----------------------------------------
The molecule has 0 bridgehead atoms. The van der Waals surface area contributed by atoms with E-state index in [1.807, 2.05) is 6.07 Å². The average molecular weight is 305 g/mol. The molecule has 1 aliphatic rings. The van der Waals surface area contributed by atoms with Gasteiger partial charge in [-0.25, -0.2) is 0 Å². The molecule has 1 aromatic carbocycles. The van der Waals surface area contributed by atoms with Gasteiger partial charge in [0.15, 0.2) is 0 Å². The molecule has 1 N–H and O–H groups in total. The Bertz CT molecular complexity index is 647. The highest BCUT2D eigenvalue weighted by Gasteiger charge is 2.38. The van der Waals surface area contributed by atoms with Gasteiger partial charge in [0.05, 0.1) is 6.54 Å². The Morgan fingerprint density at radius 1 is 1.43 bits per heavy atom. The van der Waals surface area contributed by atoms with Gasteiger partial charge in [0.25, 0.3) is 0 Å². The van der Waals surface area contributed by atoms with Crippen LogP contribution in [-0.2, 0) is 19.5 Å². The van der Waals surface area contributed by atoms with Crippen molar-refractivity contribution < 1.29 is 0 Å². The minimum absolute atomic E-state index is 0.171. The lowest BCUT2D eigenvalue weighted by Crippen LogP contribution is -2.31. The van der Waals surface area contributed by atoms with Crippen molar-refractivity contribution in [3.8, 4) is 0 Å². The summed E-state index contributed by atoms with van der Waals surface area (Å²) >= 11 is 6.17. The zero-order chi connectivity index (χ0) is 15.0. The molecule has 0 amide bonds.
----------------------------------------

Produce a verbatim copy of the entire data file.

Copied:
The molecule has 0 bridgehead atoms. The van der Waals surface area contributed by atoms with E-state index in [1.807, 2.05) is 6.07 Å². The average molecular weight is 305 g/mol. The molecule has 1 aliphatic rings. The van der Waals surface area contributed by atoms with Gasteiger partial charge in [-0.25, -0.2) is 0 Å². The molecule has 1 aromatic carbocycles. The van der Waals surface area contributed by atoms with Gasteiger partial charge in [0.15, 0.2) is 0 Å². The molecule has 1 N–H and O–H groups in total. The Bertz CT molecular complexity index is 647. The highest BCUT2D eigenvalue weighted by Gasteiger charge is 2.38. The van der Waals surface area contributed by atoms with Gasteiger partial charge in [0.05, 0.1) is 6.54 Å². The Morgan fingerprint density at radius 1 is 1.43 bits per heavy atom. The van der Waals surface area contributed by atoms with Gasteiger partial charge in [0.25, 0.3) is 0 Å². The van der Waals surface area contributed by atoms with Crippen LogP contribution in [-0.2, 0) is 19.5 Å². The van der Waals surface area contributed by atoms with Crippen molar-refractivity contribution < 1.29 is 0 Å². The minimum absolute atomic E-state index is 0.171. The lowest BCUT2D eigenvalue weighted by Crippen LogP contribution is -2.31. The van der Waals surface area contributed by atoms with Crippen molar-refractivity contribution in [3.8, 4) is 0 Å². The summed E-state index contributed by atoms with van der Waals surface area (Å²) >= 11 is 6.17. The zero-order chi connectivity index (χ0) is 15.0. The molecule has 0 amide bonds.